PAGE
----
• ASX to open much lower on Friday after a big selloff on Wall Street
  • Big tech stocks plunged, with Arm falling below IPO price
  • Bank of England left rates unchanged


Australian shares are poised to track Wall Street and open sharply lower on Friday. At 8am AEST, the ASX 200 index futures was pointing down by -1.4%.

In New York, the S&P 500 fell by -1.64%, the blue chips Dow Jones index was down by -1.08%, and the tech-heavy Nasdaq slipped by -1.82%.

Traders are selling stocks on expectations that US rates will stay higher for longer as they combed through the Fed’s forecast.

The VIX, also called The Fear Index, spiked 16% to 17.5, its highest level since mid-August.

Big Tech stocks took the brunt of the selloff, with Alphabet tumbling by -2.5%, Amazon by -4.5%, and Nvidia by almost -3%.

Arm Holdings fell -1.4% and touched below its IPO price of US$51 before bouncing back to US$52.16. The ARM stock is now down for the fourth session in a row.

AI stock Splunk surged 20% after the company agreed to a US$28 billion takeover by Cisco.

To data, US new jobless claims came in at 201,000, dropping by 20,000 from the previous week – another sign of a resilient labour market.

Meanwhile, the Bank of England left its key interest rate unchanged overnight, snapping its 14 consecutive interest rate increases.

“We champion the Bank of England’s move to hold interest rates steady, but the central bank policymakers should go further and commit to stopping the hiking agenda, rather than just pausing it,” said de Vere Group’s Nigel Green.


Franked dividends regime could be at risk

Australia’s franking regime is in doubt as the government targets franked distributions funded by capital raising.

The government’s Treasury Laws Amendment Bill is looking to stop companies paying franked dividends being funded by capital raising.

Historically, large companies have often raised capital from shareholders through fully underwritten capital raisings, and then paid out all that money raised as a franked dividend.

“But the government wants to clamp down on this move, so that a company will not be able to pay out franked dividends that are directly or indirectly funded by capital raising,’ said Scott Kelly, portfolio manager at DNR Capital.

Whilst at face value that may not seem unreasonable, a number of concerns about unintended consequences have been noted.

According to Kelly, the first problem is that the proposed test to determine whether companies can pay out fully franked dividends observes whether they have been paying dividends over time, and this potentially puts startups at a disadvantage.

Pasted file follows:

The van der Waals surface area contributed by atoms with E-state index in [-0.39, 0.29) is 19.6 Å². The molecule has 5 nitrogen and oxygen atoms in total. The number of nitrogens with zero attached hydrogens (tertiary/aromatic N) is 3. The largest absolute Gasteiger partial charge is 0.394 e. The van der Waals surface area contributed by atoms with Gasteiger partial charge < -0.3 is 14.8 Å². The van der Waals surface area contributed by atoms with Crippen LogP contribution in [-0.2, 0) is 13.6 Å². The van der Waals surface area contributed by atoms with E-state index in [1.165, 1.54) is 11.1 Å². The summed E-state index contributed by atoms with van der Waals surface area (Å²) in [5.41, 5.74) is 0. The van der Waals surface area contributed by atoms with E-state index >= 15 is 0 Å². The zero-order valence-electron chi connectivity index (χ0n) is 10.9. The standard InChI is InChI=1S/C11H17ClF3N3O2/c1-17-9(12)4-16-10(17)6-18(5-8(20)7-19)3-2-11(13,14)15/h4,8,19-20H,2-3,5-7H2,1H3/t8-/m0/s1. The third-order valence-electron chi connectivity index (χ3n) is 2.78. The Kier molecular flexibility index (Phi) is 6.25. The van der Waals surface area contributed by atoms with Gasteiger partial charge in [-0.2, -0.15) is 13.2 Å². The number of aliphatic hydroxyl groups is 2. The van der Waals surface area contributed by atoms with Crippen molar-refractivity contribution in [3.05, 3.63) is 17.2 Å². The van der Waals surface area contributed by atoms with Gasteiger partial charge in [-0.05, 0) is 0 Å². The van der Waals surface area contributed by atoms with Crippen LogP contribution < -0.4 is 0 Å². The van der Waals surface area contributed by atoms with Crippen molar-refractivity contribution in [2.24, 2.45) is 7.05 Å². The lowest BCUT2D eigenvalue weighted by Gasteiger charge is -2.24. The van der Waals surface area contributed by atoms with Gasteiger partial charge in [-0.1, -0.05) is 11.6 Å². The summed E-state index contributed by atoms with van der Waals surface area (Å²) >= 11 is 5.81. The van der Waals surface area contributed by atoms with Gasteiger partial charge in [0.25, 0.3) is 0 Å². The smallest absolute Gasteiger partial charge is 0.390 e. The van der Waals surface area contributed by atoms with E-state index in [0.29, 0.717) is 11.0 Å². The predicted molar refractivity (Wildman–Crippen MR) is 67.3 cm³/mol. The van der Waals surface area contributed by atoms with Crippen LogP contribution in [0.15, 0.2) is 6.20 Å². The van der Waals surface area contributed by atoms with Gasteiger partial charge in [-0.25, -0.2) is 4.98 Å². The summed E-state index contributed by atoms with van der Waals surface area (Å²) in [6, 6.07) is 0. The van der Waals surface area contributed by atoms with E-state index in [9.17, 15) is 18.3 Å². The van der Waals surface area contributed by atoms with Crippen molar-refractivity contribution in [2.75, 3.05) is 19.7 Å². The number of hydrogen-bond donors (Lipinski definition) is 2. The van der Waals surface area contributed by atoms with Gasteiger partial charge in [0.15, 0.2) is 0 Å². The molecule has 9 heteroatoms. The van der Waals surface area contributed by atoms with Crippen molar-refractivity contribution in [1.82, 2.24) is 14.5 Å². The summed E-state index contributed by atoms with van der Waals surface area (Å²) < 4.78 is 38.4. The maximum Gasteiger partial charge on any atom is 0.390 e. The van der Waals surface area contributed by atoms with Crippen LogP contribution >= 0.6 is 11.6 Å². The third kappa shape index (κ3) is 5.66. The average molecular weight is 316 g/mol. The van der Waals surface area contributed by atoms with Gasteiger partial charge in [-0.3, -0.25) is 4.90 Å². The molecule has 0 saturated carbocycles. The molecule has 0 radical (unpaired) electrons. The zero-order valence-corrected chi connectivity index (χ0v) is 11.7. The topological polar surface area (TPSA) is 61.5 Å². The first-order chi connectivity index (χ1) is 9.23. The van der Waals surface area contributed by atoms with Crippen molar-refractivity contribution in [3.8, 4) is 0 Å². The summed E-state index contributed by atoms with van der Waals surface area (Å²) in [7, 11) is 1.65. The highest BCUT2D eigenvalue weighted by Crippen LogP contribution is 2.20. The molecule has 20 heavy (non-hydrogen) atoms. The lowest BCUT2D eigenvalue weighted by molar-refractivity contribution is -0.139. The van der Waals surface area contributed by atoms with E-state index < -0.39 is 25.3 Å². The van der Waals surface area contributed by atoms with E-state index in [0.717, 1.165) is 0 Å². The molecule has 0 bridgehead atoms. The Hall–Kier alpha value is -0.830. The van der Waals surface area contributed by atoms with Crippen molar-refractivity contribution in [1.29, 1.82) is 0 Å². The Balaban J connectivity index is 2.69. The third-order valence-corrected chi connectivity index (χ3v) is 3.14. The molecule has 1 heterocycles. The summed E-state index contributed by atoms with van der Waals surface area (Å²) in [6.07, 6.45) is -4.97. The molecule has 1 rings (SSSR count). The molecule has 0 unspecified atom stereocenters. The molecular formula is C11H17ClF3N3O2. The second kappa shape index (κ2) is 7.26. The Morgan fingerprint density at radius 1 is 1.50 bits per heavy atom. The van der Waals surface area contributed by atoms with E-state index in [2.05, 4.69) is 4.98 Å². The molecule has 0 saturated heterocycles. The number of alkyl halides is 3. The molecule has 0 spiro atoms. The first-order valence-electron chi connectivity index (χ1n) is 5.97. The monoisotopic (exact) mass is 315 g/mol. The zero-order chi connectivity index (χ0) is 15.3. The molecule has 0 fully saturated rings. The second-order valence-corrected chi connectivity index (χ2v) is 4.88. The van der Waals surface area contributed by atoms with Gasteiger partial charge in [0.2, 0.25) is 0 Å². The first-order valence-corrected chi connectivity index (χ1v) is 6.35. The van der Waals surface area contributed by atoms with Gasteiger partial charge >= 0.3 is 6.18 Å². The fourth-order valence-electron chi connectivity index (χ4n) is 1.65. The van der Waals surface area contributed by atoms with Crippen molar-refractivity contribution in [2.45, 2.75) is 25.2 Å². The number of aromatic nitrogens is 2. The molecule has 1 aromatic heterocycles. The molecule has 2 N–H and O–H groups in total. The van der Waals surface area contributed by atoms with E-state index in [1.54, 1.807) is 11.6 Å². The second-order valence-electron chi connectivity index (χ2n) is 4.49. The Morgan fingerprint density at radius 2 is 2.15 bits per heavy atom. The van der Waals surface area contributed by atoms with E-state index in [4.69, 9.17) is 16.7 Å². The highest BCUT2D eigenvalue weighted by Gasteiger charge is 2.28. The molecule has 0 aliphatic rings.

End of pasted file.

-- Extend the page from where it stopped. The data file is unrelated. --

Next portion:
“Secondly, the proposal appears to capture a dividend reinvestment plan, which is also a form of capital raising and this potentially could result in shareholders losing franking credits over time.

“And finally, companies will still be able to fund dividends by taking on debt. This potentially puts small companies at a disadvantage given their limited access to capital markets relative to larger companies,” Kelly said.

“In our view, those who will be most affected by the changes are self-funded retirees and retail investors, and those investors with low and marginal tax rates.

“For companies, under the new proposals, there’s the increased risk that franking credits will become permanently trapped within the companies,” said Kelly.


In other markets …

10-year US bond yields approached 4.5%, reaching a level not seen since 2007.

Gold price traded -0.5% lower to US$1,920 an ounce.

Crude prices fell -0.3%, with Brent closing at US$93.25 a barrel.

Base metals prices were lower, with nickel futures losing ground by -2%, and copper futures by -1.5%.

Iron ore futures fell -0.1% to US$121.69 a tonne.

The Aussie dollar was down around -0.5% to US64.17c.

Bitcoin meanwhile fell -2% in the last 24 hours to trade at US$26,588.

Analytics firm Santiment observes that Bitcoin traders are aggressively shorting BTC on both the Deribit and Binance platforms.


5 ASX small caps to watch today

Cygnus Metals (ASX:CY5)
Cygnus says high grade assays and large widths show Bencubbin emerging as a potential significant rare earths discovery. Cygnus reported grades of up to 7,243ppm TREO (Total Rare Earth Oxide) from the latest drilling within intercepts up to 79m wide. Project wide auger results highlight widespread anomalism of >500ppm TREO close to surface over 22km.

Poseidon Nickel (ASX:POS)
Progress has been made towards the restart of the Black Swan operations, and proactive initiatives will be implemented. This includes Peter Harold transitioning from managing director and CEO to non-executive chair. Craig Jones, Poseidon’s current general manager Mining, will transition to CEO. And Derek La Ferla and Dean Hildebrand will retire from the board. POS says the changes at corporate and site will save approximately $3 million annually.

Pinnacle Minerals (ASX:PIM)
Review of historical data at the White Knight Project on the Eyre Peninsula, South Australia, identified multiple historical drill holes for follow-up analysis of TREO. Assays of historical core have returned high-grade TREO with over 20% magnet rare earth oxides in all intervals exceeding 500ppm in basement rocks.

Sipa Resources (ASX:SRI)
Sipa says the diamond drill program at the Paterson North project has been completed. Two major targets were tested using the heli-relocatable drill system. Core has now been received by the lab for cutting and assaying with results expected in 4-6 weeks.

Tivan (ASX:TVN)
Tivan announced the appointment of global engineering group Hatch to complete an engineering review for the pre-feasibility study of the salt roast processing pathway for the Speewah Vanadium-Titanium-Iron Project in WA. The salt roast pathway is considered the optimal approach to commencing commercialisation of the Speewah resource and vanadium production.